Template:Bracha on Mitzvot Aseh Shehazman Grama
There is a major dispute surrounding women and the recitation of a beracha upon performing the mitzvot that are time bound, which they are exempt from. The Rambam (Hilchot Tzitzit 3:9) holds that since women are exempt from the Mitzvah of Tzitzit they can't make a Bracha on it (see also Hilchot Shofar Sukkah Vilulav 6:13 about sitting in a Sukkah). On the other hand, the Raavad (Hilchot Tzitzit 3:9) and Tosfot (Eruvin 96a, Rosh Hashanah 33a, Kiddshin 31a s.v. lo mifkadana) quoting Rabbenu Tam argue that even if women are exempt from a mitzvah they may recite the bracha if they opt to perform the mitzvah. The Maggid Mishna Hilhot Sukkah 6:13 explains the Rambam as saying that it is impossible to say VeTzivanu if a person is exempt from the mitzvah. Shulchan Aruch Orach Chaim 589:6 follows the Rambam, while the Rama Orach Chaim 17:2 accepts the Rabbenu Tam.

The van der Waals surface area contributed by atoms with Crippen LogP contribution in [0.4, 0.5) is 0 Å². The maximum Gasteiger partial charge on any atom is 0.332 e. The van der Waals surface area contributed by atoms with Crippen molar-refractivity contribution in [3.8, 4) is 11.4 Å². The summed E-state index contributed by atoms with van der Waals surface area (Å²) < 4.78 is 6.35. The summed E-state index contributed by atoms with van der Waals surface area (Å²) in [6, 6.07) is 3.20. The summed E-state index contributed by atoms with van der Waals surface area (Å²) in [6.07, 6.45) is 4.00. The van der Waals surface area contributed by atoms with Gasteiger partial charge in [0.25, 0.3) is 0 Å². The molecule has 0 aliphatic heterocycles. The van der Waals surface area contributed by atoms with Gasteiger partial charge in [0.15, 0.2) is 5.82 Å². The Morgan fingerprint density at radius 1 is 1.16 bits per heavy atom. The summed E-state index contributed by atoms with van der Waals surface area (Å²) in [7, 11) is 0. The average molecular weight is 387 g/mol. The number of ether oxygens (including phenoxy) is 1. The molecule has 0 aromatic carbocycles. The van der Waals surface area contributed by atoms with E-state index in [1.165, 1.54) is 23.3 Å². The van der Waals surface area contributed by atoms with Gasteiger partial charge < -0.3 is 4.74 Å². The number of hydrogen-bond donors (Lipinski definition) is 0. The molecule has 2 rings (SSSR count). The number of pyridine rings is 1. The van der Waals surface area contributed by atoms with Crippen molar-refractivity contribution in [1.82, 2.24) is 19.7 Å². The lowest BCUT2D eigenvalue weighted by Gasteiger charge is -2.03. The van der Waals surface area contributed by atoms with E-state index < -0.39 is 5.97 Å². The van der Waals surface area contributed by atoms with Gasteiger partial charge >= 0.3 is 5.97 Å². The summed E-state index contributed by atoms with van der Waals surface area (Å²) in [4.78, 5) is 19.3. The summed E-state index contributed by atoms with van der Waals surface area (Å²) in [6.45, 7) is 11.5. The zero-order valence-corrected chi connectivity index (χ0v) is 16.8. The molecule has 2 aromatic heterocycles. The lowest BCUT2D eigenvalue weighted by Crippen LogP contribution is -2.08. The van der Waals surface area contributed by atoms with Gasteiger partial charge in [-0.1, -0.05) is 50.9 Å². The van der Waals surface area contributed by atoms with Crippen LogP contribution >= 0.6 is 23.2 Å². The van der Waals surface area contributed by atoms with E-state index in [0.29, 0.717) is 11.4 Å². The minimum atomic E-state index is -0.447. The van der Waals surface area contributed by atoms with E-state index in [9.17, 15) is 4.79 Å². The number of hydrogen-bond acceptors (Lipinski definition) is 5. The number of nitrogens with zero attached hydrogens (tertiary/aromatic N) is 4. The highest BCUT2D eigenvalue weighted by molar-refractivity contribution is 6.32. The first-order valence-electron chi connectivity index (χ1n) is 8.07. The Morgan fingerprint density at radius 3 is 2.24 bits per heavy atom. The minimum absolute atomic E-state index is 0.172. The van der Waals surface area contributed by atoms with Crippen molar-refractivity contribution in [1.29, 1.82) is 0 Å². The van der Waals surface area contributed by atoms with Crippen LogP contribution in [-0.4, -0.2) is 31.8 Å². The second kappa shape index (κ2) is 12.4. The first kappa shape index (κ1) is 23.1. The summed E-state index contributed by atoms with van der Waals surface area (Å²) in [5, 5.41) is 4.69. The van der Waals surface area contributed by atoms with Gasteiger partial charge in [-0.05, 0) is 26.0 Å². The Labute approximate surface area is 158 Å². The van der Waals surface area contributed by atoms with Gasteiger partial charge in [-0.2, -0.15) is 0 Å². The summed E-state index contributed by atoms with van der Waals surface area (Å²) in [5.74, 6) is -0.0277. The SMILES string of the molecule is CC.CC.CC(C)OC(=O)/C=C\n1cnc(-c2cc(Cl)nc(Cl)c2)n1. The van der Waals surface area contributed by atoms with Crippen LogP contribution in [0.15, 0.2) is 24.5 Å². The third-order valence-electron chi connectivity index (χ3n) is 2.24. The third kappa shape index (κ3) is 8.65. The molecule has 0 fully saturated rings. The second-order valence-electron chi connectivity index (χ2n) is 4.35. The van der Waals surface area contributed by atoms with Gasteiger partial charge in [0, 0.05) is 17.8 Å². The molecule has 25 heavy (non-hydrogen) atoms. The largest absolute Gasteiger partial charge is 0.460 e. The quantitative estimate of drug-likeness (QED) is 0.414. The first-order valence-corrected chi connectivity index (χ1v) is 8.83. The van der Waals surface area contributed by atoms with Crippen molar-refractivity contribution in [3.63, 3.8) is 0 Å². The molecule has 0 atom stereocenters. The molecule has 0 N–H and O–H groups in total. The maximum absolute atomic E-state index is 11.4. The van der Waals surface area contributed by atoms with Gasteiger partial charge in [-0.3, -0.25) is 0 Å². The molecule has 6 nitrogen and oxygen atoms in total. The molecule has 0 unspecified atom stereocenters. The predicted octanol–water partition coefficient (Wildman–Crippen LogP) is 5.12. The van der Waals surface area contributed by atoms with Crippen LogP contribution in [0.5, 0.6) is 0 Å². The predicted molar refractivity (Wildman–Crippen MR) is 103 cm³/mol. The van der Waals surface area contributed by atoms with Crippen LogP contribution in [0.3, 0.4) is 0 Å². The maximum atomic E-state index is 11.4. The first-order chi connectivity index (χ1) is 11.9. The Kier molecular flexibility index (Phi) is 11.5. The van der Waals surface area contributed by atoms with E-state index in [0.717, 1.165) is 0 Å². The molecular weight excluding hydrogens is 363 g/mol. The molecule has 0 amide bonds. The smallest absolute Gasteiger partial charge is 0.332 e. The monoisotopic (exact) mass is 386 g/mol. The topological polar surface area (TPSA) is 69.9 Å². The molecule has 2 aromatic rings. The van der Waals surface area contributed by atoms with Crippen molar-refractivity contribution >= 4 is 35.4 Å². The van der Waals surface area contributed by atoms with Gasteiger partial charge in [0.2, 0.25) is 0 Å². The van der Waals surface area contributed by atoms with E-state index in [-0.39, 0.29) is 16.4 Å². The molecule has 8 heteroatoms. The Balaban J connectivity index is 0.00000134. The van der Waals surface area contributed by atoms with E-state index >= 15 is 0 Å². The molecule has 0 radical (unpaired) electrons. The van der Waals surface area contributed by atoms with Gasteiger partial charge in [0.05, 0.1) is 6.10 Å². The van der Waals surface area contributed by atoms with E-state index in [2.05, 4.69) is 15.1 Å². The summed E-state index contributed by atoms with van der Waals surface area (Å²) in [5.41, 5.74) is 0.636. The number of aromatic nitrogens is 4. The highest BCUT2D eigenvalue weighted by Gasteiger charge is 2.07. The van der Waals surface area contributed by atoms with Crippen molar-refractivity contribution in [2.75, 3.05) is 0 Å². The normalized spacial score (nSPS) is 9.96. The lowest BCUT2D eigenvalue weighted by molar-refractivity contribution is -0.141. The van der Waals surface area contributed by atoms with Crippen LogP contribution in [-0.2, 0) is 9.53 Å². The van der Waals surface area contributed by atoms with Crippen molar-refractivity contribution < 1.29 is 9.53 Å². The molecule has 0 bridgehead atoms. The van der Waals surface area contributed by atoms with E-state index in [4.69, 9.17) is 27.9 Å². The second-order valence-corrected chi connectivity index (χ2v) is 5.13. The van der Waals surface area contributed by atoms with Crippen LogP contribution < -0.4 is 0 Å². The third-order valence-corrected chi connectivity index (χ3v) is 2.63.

- What emerges from the halacha is that Ashkenazim hold that women may recite the bracha upon a mitzvah that they are volunteering to do, while according to Sepharadim they may not.
- Chacham Ovadia Yosef (Shu"t Yabea Omer 2:OC 6, Shu"t Yechave Daat 1:68, Chazon Ovadia Sukkot 149-151) very strongly encourages following Shulchan Aruch that women do not say the beracha.
- However, See Chida (Birkei Yosef 654:2) who opines that even Sephardim have what to rely upon to follow Rabbenu Tam and Kaf Hachaim Orach Chaim 17:4 who quotes this. Similarly, given the dozens of Poskim who rule that a Sephardic woman may recite the beracha and that that was the custom in their communities, Rav Mordechai Lebhar (Magen Avot, Orach Chaim 589:6) writes that women from those communities may continue with their traditions, but others may not, as the Shulchan Aruch rules stringently and we would say Safek Berachot Lehakel.